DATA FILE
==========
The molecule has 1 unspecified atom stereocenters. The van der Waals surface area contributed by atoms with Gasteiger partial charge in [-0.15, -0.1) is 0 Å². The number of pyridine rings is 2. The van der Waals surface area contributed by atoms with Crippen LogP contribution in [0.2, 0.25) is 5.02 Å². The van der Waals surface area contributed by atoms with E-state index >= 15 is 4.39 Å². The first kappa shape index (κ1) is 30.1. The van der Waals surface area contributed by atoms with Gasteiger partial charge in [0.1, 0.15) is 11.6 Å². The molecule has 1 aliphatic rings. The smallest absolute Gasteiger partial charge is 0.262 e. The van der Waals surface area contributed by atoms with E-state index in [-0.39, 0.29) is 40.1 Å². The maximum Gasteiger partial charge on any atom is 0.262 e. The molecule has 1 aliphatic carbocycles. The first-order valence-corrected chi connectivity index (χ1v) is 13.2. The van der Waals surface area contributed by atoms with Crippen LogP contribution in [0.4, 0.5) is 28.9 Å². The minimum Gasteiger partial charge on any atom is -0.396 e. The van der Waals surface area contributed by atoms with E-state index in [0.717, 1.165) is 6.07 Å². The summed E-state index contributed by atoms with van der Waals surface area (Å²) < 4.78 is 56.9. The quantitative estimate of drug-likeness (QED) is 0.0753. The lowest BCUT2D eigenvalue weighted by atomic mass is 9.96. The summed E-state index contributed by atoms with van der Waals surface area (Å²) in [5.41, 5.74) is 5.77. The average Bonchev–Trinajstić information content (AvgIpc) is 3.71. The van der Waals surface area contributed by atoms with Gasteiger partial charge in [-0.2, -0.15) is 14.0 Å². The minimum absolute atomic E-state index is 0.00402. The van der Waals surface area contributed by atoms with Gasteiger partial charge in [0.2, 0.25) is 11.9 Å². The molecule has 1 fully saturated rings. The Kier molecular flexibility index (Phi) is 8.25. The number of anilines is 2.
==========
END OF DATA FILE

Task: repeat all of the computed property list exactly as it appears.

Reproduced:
The molecule has 1 unspecified atom stereocenters. The van der Waals surface area contributed by atoms with Gasteiger partial charge in [-0.15, -0.1) is 0 Å². The number of pyridine rings is 2. The van der Waals surface area contributed by atoms with Crippen LogP contribution in [0.2, 0.25) is 5.02 Å². The van der Waals surface area contributed by atoms with E-state index >= 15 is 4.39 Å². The first kappa shape index (κ1) is 30.1. The van der Waals surface area contributed by atoms with Gasteiger partial charge in [0.1, 0.15) is 11.6 Å². The molecule has 1 aliphatic rings. The smallest absolute Gasteiger partial charge is 0.262 e. The van der Waals surface area contributed by atoms with E-state index in [-0.39, 0.29) is 40.1 Å². The maximum Gasteiger partial charge on any atom is 0.262 e. The molecule has 1 aliphatic carbocycles. The first-order valence-corrected chi connectivity index (χ1v) is 13.2. The van der Waals surface area contributed by atoms with Crippen LogP contribution in [0.4, 0.5) is 28.9 Å². The minimum Gasteiger partial charge on any atom is -0.396 e. The van der Waals surface area contributed by atoms with E-state index in [0.717, 1.165) is 6.07 Å². The summed E-state index contributed by atoms with van der Waals surface area (Å²) < 4.78 is 56.9. The quantitative estimate of drug-likeness (QED) is 0.0753. The lowest BCUT2D eigenvalue weighted by atomic mass is 9.96. The summed E-state index contributed by atoms with van der Waals surface area (Å²) in [5.41, 5.74) is 5.77. The average Bonchev–Trinajstić information content (AvgIpc) is 3.71. The van der Waals surface area contributed by atoms with Gasteiger partial charge in [-0.2, -0.15) is 14.0 Å². The minimum absolute atomic E-state index is 0.00402. The van der Waals surface area contributed by atoms with Gasteiger partial charge in [0.2, 0.25) is 11.9 Å². The molecule has 1 fully saturated rings. The Kier molecular flexibility index (Phi) is 8.25. The number of anilines is 2.